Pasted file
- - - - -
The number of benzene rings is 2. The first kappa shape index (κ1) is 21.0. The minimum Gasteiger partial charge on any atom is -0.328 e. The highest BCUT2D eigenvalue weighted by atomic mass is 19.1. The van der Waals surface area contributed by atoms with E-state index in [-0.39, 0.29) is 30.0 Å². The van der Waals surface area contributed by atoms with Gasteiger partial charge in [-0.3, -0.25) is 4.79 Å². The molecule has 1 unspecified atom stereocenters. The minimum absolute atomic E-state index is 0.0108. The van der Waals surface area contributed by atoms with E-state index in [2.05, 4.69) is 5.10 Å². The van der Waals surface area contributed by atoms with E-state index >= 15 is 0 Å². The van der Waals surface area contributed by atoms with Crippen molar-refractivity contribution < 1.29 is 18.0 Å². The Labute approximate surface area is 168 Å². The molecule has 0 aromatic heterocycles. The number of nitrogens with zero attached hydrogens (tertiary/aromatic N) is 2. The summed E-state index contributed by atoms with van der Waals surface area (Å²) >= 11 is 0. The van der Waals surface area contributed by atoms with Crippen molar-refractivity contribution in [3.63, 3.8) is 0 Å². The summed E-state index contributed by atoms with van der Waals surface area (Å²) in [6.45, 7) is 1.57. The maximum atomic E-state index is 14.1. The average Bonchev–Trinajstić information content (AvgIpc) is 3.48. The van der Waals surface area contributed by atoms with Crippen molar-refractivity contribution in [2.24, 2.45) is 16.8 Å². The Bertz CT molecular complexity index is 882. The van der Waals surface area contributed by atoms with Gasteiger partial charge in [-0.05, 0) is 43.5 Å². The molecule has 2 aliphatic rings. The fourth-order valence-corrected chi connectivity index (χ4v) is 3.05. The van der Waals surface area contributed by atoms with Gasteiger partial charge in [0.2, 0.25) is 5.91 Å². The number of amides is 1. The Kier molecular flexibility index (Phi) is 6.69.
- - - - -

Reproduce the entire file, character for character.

The number of benzene rings is 2. The first kappa shape index (κ1) is 21.0. The minimum Gasteiger partial charge on any atom is -0.328 e. The highest BCUT2D eigenvalue weighted by atomic mass is 19.1. The van der Waals surface area contributed by atoms with E-state index in [-0.39, 0.29) is 30.0 Å². The van der Waals surface area contributed by atoms with Gasteiger partial charge in [-0.3, -0.25) is 4.79 Å². The molecule has 1 unspecified atom stereocenters. The minimum absolute atomic E-state index is 0.0108. The van der Waals surface area contributed by atoms with E-state index in [2.05, 4.69) is 5.10 Å². The van der Waals surface area contributed by atoms with E-state index >= 15 is 0 Å². The van der Waals surface area contributed by atoms with Crippen molar-refractivity contribution < 1.29 is 18.0 Å². The Labute approximate surface area is 168 Å². The molecule has 0 aromatic heterocycles. The number of nitrogens with zero attached hydrogens (tertiary/aromatic N) is 2. The summed E-state index contributed by atoms with van der Waals surface area (Å²) >= 11 is 0. The van der Waals surface area contributed by atoms with Crippen molar-refractivity contribution in [3.63, 3.8) is 0 Å². The summed E-state index contributed by atoms with van der Waals surface area (Å²) in [6.45, 7) is 1.57. The maximum atomic E-state index is 14.1. The average Bonchev–Trinajstić information content (AvgIpc) is 3.48. The van der Waals surface area contributed by atoms with Crippen molar-refractivity contribution in [2.24, 2.45) is 16.8 Å². The Bertz CT molecular complexity index is 882. The van der Waals surface area contributed by atoms with Gasteiger partial charge in [-0.05, 0) is 43.5 Å². The molecule has 2 aliphatic rings. The fourth-order valence-corrected chi connectivity index (χ4v) is 3.05. The van der Waals surface area contributed by atoms with Gasteiger partial charge in [0.2, 0.25) is 5.91 Å². The number of amides is 1. The Kier molecular flexibility index (Phi) is 6.69.